107 Lakeside Drive, Katonah, NY 10536, US (Administrative Office)

(914) 767-0141


Welcome to Animal MR

About mri


What is an MRI?

Magnetic resonance imaging (MRI) is a safe, non-invasive, advanced diagnostic test used to produce high quality images of an animal's internal organ. Images are computer generated, produced by recording the signal emitted from the organ following a radio wave stimulus while the animal lies safely in a high-powered magnet. The interpretation of the MRI images by the veterinary specialist helps diagnosis, treatment, and prognosis of your animal's problem. 

When to Consider an MRI?

Neurology - behavior or personality changes, seizure, inability to blink or other asymmetries of head conformation, imbalance, incoordination, weakness or pain


Orthopedic - lameness, mass or swelling, cruciate ligament (ACL) tear

Oncology - growths, surgical planning, follow-up response

Ophthalmology - blindness, pupil size changes, bulging eye 

Internal Medicine - liver, kidney, spleen, adrenal problems

Other - sneezing, gagging, head shaking or flinching, or based on your primary care veterinarian recommendations

Are MRIs safe?

Yes. The general anesthesia that accompanies MRIs carries limited risks, which are minimized by pre-anesthetic tests and patient monitoring. 

Are there any contraindications?

Pacemakers and pregnancy. Metallic implants adjacent to the anatomic region imaged may obscure image quality. 

How long is the MRI scan?

The average scan takes one hour. The duration may be longer or shorter depending on the region(s) of the pet that are imaged and the associated findings. 

What Happens to Your Pet


In order to obtain a high-quality MRI image, your pet must be completely still for approximately one hour. This would be impossible without general anesthesia and therefore, your pet must not eat the morning of the MRI and you must be prepared to leave the animal in the hospital for most of the day.

The specialist evaluating your dog or cat will make certain that your pet is a candidate for anesthesia by performing a physical exam and will subsequently recommend the appropriate pre-anesthetic blood tests and radiographs. Your pet will be anesthetized using safe, short-acting injectable medications (e.g., Propofol, Valium) administered through an intravenous catheter. General anesthesia is maintained by administering gas (e.g, Isoflorane) and oxygen through an endotracheal tube. While the MRI scan is being performed your pet will receive intravenous fluids. A specially trained veterinary technician monitors heart and respiratory rate, blood oxygen concentration, and vital signs closely throughout the procedure.

Once the procedure is completed your pet may be scheduled for additional tests or he/she will wake-up from anesthesia in the recovery area of the veterinary specialty center. Follow-up recommendations are specific to each patient but once the animal has recovered sufficiently from anesthesia he/she can be discharged from the specialty center. The MRI procedure is safe, painless and offers invaluable diagnostic information about your pet's illness.  


The cost of a complete MRI study normally ranges from $2000-2500, depending on the facility. This cost includes:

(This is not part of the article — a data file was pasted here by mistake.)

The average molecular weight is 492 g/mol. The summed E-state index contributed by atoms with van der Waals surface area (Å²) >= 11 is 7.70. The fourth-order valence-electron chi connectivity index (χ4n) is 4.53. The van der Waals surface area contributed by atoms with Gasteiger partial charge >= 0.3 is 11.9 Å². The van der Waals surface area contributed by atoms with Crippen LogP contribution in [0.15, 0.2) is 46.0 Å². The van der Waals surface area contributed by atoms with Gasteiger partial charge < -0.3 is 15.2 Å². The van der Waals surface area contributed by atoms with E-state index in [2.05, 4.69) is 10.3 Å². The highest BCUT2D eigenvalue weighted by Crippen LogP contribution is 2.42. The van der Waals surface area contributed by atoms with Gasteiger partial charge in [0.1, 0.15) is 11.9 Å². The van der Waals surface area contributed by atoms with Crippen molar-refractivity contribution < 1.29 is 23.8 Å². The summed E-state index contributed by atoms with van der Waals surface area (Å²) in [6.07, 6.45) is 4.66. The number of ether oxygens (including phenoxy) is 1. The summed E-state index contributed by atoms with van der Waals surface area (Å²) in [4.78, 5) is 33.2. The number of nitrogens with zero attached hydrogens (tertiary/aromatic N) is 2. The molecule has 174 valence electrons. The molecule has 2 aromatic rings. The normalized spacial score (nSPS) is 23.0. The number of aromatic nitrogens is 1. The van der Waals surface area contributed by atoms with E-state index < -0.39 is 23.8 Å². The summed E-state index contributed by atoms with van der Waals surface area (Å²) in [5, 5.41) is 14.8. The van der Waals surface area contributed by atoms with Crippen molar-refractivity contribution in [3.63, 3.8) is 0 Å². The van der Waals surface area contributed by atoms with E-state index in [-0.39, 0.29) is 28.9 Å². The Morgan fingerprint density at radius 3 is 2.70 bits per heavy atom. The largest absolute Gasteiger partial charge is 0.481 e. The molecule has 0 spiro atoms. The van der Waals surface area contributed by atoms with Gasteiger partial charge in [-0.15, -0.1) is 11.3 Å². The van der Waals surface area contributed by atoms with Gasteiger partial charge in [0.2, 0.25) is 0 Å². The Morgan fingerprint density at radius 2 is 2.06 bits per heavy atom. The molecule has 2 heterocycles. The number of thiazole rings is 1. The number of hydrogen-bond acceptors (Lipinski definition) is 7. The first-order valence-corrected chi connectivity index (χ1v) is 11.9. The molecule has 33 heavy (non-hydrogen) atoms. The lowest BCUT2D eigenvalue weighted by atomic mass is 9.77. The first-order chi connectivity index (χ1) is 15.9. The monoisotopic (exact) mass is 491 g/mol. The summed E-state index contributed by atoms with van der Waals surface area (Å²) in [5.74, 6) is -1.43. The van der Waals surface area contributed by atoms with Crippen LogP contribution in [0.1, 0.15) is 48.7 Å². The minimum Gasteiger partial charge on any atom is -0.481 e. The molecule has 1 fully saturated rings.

• focus on a single study area
  • anesthesia
  • hospitalization
  • intravenous catheter
  • customized interpretation by our specialists

Specialist office consultation, lab tests, radiographs, other recommended ancillary tests and multiple site MRIs are subject to additional fees.

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To learn more about MRIs and their role in diagnosing pet ailments, visit these sites:

  •  American College of Veterinary Surgeons
    Founded in 1965, the American College of Veterinary Surgeons is the American Veterinary Medical Association specialty board which sets the standards for advanced professionalism in veterinary surgery. 
  •  The American College of Veterinary Radiology (ACVR)
    Founded in 1961, ACVR’s mission is to determine competence of voluntary candidates in veterinary radiology and to encourage the development of teaching personnel and training facilities in veterinary radiology. 
  •  American College of Veterinary Internal Medicine (ACVIM)
    Established in 1972, ACVIM is the recognized specialty college responsible for establishing training requirements, evaluating and accrediting training programs, and examining and certifying veterinarians in the veterinary specialties of Small Animal Internal Medicine, Large Animal Internal Medicine, Cardiology, Neurology and Oncology. Its Web site provides information about the functions of the College, members, publications and scientific/educational programs. 
  •  The Basics of MRI
    A book by Joseph P. Hornak, Ph.D, a Professor of Chemistry and Imaging Science at the Rochester Institute of Technology where he teaches courses in magnetic resonance imaging, nuclear magnetic resonance spectroscopy, and analytical chemistry. He is also Director of the Magnetic Resonance Laboratory, a research and development laboratory on the RIT campus. 
  •  MRISafety.com
    This is the official web site of the Institute for Magnetic Resonance Safety, Education and Research, providing up-to-date and crucial MRI safety information. 
  •  The Adelaide MRI Website
    A privately managed Web site containing a wealth of information about MRIs for professionals and laypeople alike.